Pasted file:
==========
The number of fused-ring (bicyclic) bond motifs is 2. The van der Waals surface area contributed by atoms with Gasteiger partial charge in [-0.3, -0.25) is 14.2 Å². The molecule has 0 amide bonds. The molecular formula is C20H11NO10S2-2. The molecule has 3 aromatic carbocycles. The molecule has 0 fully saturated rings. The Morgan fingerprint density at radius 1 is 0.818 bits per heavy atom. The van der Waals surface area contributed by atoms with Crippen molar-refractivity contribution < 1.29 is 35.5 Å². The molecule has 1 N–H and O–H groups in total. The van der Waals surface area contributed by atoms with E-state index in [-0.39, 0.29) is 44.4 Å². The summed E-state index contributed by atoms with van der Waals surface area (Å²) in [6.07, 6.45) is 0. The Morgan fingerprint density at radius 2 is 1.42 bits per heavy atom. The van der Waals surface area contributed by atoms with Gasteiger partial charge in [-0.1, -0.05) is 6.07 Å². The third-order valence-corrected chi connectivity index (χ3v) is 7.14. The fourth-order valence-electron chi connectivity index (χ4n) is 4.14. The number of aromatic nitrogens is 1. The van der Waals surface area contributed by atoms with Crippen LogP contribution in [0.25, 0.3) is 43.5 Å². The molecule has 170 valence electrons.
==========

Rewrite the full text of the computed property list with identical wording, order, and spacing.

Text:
The number of fused-ring (bicyclic) bond motifs is 2. The van der Waals surface area contributed by atoms with Gasteiger partial charge in [-0.3, -0.25) is 14.2 Å². The molecule has 0 amide bonds. The molecular formula is C20H11NO10S2-2. The molecule has 3 aromatic carbocycles. The molecule has 0 fully saturated rings. The Morgan fingerprint density at radius 1 is 0.818 bits per heavy atom. The van der Waals surface area contributed by atoms with Crippen molar-refractivity contribution < 1.29 is 35.5 Å². The molecule has 1 N–H and O–H groups in total. The van der Waals surface area contributed by atoms with E-state index in [-0.39, 0.29) is 44.4 Å². The summed E-state index contributed by atoms with van der Waals surface area (Å²) in [6.07, 6.45) is 0. The Morgan fingerprint density at radius 2 is 1.42 bits per heavy atom. The van der Waals surface area contributed by atoms with Gasteiger partial charge in [-0.1, -0.05) is 6.07 Å². The third-order valence-corrected chi connectivity index (χ3v) is 7.14. The fourth-order valence-electron chi connectivity index (χ4n) is 4.14. The number of aromatic nitrogens is 1. The van der Waals surface area contributed by atoms with Crippen LogP contribution in [0.25, 0.3) is 43.5 Å². The molecule has 170 valence electrons.